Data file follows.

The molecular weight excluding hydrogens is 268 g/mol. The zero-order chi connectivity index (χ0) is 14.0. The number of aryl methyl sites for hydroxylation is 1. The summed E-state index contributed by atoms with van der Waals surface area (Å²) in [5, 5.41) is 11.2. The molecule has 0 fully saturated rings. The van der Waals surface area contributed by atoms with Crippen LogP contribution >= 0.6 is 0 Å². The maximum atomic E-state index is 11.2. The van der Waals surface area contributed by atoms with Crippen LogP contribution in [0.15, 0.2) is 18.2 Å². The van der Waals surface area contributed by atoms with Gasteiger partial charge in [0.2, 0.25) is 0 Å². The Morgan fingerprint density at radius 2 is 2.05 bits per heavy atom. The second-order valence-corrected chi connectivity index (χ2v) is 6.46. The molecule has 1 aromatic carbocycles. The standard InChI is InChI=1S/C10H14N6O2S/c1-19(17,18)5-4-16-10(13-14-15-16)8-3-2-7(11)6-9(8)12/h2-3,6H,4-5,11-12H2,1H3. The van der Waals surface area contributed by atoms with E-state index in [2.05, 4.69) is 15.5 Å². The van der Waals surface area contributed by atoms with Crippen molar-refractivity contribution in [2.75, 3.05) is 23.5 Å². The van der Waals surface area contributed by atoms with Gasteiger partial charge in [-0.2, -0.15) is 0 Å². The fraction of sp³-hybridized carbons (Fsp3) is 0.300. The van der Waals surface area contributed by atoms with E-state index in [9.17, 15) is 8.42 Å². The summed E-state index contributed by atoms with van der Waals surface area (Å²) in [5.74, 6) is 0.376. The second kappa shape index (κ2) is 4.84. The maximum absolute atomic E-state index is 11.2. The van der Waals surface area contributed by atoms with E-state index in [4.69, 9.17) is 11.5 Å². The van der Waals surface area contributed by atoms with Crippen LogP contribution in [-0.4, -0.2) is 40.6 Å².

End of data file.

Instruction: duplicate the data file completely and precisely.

The molecular weight excluding hydrogens is 268 g/mol. The zero-order chi connectivity index (χ0) is 14.0. The number of aryl methyl sites for hydroxylation is 1. The summed E-state index contributed by atoms with van der Waals surface area (Å²) in [5, 5.41) is 11.2. The molecule has 0 fully saturated rings. The van der Waals surface area contributed by atoms with Crippen LogP contribution >= 0.6 is 0 Å². The maximum atomic E-state index is 11.2. The van der Waals surface area contributed by atoms with Crippen LogP contribution in [0.15, 0.2) is 18.2 Å². The van der Waals surface area contributed by atoms with Gasteiger partial charge in [0.2, 0.25) is 0 Å². The Morgan fingerprint density at radius 2 is 2.05 bits per heavy atom. The second-order valence-corrected chi connectivity index (χ2v) is 6.46. The molecule has 1 aromatic carbocycles. The standard InChI is InChI=1S/C10H14N6O2S/c1-19(17,18)5-4-16-10(13-14-15-16)8-3-2-7(11)6-9(8)12/h2-3,6H,4-5,11-12H2,1H3. The van der Waals surface area contributed by atoms with E-state index in [2.05, 4.69) is 15.5 Å². The van der Waals surface area contributed by atoms with Crippen molar-refractivity contribution in [2.75, 3.05) is 23.5 Å². The van der Waals surface area contributed by atoms with Gasteiger partial charge in [-0.2, -0.15) is 0 Å². The fraction of sp³-hybridized carbons (Fsp3) is 0.300. The van der Waals surface area contributed by atoms with E-state index in [9.17, 15) is 8.42 Å². The summed E-state index contributed by atoms with van der Waals surface area (Å²) in [5.74, 6) is 0.376. The second kappa shape index (κ2) is 4.84. The maximum absolute atomic E-state index is 11.2. The van der Waals surface area contributed by atoms with E-state index in [4.69, 9.17) is 11.5 Å². The van der Waals surface area contributed by atoms with Crippen LogP contribution in [-0.4, -0.2) is 40.6 Å².